Guiding the Transition From Accumulation to Income

Feb 2, 2021 Share This 

Bridging_Accumulation_to_IncomeYou’ve listened to their goals, assessed their risk tolerance, calculated their earning potential, and tailored your client’s portfolio in stride.

But then what?

Many advisors place an incredible amount of emphasis on helping clients accumulate wealth, and rightfully so. What may be lacking, however, is a plan to help those same clients transition from the accumulation phase to the income phase where they get to reap the benefits of all those years of planning.

During the five years leading into retirement, sometimes referred to as the “Danger Zone,” it’s important to discuss the following areas. It’s also an important time to consider potential adjustments to help ensure your clients can transition to their golden years smoothly and that there’s a solid plan for guaranteed income that lasts the rest of their lives.

Maximize Social Security

The prospect of leaving the workforce and claiming Social Security benefits before full retirement age is tempting for many. But it’s important to discuss the possibility of delaying Social Security benefits for as long as possible, especially for those who may be facing a shortfall. That’s because delaying Social Security until age 70 has the potential to arguably provide much greater returns than any other investment in their portfolio.

How? According to the Social Security Administration, someone who claims benefits at age 62 and receives $716 per month could receive $1,266 per month if they wait until age 70 — a 76% increase in benefits!1 What other retirement strategy could garner those kinds of returns over an eight year period that are guaranteed for life?

Estimate Living Expenses

Each year, the Bureau of Labor Statistics releases studies outlining the average living expenses for Americans in various age demographics. The latest data shows that those ages 65-74 will spend an average of about $55,000 each year.2 Compare that with the average annual Social Security benefit of just over $18,000 and the disparity becomes apparent.3 That gap will need to be met with other income sources.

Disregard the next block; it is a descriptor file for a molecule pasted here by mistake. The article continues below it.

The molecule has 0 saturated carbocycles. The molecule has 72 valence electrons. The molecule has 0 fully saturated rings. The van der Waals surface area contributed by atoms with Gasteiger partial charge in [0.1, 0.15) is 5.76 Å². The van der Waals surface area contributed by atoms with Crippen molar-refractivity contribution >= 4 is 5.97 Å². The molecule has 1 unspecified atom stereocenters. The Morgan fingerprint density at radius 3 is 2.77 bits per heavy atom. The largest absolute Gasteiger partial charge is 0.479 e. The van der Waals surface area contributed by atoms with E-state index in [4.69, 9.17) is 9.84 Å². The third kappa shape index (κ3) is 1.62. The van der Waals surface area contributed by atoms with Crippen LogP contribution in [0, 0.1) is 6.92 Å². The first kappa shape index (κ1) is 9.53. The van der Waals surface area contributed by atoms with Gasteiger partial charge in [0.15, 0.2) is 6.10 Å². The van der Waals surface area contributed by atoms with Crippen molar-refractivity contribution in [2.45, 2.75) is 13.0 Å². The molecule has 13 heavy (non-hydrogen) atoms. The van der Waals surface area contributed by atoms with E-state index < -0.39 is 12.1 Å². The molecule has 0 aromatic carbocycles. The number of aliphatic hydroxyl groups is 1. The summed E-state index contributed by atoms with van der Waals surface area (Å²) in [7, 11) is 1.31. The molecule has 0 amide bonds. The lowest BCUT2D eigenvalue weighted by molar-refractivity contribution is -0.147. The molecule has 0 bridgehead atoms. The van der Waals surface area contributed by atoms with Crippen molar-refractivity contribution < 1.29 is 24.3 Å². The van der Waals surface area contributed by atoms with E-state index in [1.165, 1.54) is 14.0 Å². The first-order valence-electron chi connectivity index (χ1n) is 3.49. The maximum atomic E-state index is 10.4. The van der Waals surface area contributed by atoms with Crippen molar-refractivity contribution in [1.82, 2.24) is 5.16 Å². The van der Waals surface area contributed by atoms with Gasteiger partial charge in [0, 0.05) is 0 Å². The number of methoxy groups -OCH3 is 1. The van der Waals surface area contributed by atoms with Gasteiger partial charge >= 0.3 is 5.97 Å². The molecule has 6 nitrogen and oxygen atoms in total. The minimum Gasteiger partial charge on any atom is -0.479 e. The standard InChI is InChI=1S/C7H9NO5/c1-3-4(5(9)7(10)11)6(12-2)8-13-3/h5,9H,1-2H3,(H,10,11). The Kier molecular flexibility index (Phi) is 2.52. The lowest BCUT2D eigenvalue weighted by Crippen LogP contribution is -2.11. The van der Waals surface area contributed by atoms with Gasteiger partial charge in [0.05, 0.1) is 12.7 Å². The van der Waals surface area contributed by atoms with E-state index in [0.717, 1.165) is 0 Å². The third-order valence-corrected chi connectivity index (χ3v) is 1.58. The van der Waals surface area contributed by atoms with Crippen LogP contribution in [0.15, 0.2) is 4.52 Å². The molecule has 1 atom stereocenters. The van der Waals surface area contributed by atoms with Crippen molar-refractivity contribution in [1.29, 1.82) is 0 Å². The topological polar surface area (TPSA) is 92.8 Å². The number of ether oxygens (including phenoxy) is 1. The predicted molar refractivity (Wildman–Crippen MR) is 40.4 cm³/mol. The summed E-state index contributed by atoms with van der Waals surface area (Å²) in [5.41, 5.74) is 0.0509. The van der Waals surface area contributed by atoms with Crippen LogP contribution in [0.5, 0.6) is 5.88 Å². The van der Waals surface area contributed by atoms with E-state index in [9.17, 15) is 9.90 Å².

It’s surprising how many individuals don’t follow a budget but, as retirement approaches, it’s prudent to encourage your clients to get something down on paper. Which expenses might go up or down in retirement? What about the mortgage, car payments, travel, and those all-important medical costs? It’s also critical to consider inflation and its role. For example, assuming an annual inflation rate of 2%, a $500 monthly expense this year could cost more than $600 in 10 years — a 20% overall increase. Will their withdrawal rate be sustainable and support those kinds of projections?

When a retiree’s current and projected future living expenses are exposed in black and white, it sheds light on where they may need to rein in spending, consider catch-up contributions, or refocus some of their investment dollars.

Assess Risk Tolerance

Leading into retirement is typically when investors are at their wealthiest and also most vulnerable to large downturns in the market. Many are less willing to stomach a market drop because there’s less time to recover those locked-in losses.

Income withdrawals during a market downturn have the potential to prematurely deplete a portfolio before the market rebounds due to sequence of returns risk. Losses combined with income withdrawals typically diminishes a portfolio’s value early on, meaning it may not last as long as originally planned.

That’s why clients in these formidable years will likely want to shy away from high-risk equities and focus instead on preservation. Work with your client to reassess their portfolio allocations to ensure they match up with their current retirement goals and risk tolerance, and look for ways to fill in any potential shortfalls.

Explore the Role of Annuities

There may be gaps that need filling once a client estimates their Social Security benefits, dividends and other sources of retirement income. In the five years leading up to retirement, however, there’s little time remaining to pivot investment strategies to make up significant shortfalls.

Guaranteed income from an annuity may be appealing in these circumstances, and may help minimize the longevity risk of running out of money. While there are many types of annuities, some are more suited to those facing a potential shortfall later in life. Income annuity products may help clients create their own pension, allowing them to benefit from market growth while placing a limit on losses. These annuities offer flexible payment types that are designed according to a client’s goals, and also protect beneficiaries.

Of course, financial wellbeing isn’t the only thing on the minds of those transitioning from the workforce into retirement. There are many complicated feelings and anxieties when approaching a new phase of life which can skew rational decision making. To better understand the role psychology plays in retirement planning — and considerations for advisors — view our helpful guide, The Psychological Impact of Retirement.

The Psychological Impact of Retirement

SOURCES:

1Social Security Administration, When to Start Receiving Retirement Benefits, January 2020
2Bureau of Labor Statistics, Consumer Expenditure Survey, 2019, September 2020
3Social Security Administration, Fact Sheet, June 2020

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Topics: Client Relationships